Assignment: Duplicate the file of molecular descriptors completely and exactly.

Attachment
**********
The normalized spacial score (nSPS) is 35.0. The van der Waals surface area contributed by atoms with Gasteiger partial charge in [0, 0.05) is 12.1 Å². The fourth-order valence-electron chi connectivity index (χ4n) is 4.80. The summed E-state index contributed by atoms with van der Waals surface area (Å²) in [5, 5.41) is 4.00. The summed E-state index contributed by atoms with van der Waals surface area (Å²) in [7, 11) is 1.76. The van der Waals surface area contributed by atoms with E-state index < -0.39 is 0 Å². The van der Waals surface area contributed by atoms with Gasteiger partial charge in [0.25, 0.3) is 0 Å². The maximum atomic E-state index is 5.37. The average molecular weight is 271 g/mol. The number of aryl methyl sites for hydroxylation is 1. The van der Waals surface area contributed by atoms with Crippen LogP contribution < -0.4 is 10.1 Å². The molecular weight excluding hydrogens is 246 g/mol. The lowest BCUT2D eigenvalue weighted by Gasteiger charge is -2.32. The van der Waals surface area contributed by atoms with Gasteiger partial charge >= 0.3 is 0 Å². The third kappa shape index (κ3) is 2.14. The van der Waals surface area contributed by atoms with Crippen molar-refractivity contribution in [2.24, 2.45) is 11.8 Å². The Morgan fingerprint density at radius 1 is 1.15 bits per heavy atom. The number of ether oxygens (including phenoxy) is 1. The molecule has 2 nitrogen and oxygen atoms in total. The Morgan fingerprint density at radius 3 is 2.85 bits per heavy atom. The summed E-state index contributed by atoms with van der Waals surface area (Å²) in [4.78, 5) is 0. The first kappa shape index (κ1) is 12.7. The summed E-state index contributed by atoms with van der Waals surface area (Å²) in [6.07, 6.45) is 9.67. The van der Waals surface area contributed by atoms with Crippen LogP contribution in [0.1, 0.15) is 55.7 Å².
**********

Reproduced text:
The normalized spacial score (nSPS) is 35.0. The van der Waals surface area contributed by atoms with Gasteiger partial charge in [0, 0.05) is 12.1 Å². The fourth-order valence-electron chi connectivity index (χ4n) is 4.80. The summed E-state index contributed by atoms with van der Waals surface area (Å²) in [5, 5.41) is 4.00. The summed E-state index contributed by atoms with van der Waals surface area (Å²) in [7, 11) is 1.76. The van der Waals surface area contributed by atoms with E-state index < -0.39 is 0 Å². The van der Waals surface area contributed by atoms with Gasteiger partial charge in [0.25, 0.3) is 0 Å². The maximum atomic E-state index is 5.37. The average molecular weight is 271 g/mol. The number of aryl methyl sites for hydroxylation is 1. The van der Waals surface area contributed by atoms with Crippen LogP contribution < -0.4 is 10.1 Å². The molecular weight excluding hydrogens is 246 g/mol. The lowest BCUT2D eigenvalue weighted by Gasteiger charge is -2.32. The van der Waals surface area contributed by atoms with Gasteiger partial charge >= 0.3 is 0 Å². The third kappa shape index (κ3) is 2.14. The van der Waals surface area contributed by atoms with Crippen molar-refractivity contribution in [2.24, 2.45) is 11.8 Å². The Morgan fingerprint density at radius 1 is 1.15 bits per heavy atom. The number of ether oxygens (including phenoxy) is 1. The molecule has 2 nitrogen and oxygen atoms in total. The Morgan fingerprint density at radius 3 is 2.85 bits per heavy atom. The summed E-state index contributed by atoms with van der Waals surface area (Å²) in [4.78, 5) is 0. The first kappa shape index (κ1) is 12.7. The summed E-state index contributed by atoms with van der Waals surface area (Å²) in [6.07, 6.45) is 9.67. The van der Waals surface area contributed by atoms with Crippen LogP contribution in [0.1, 0.15) is 55.7 Å².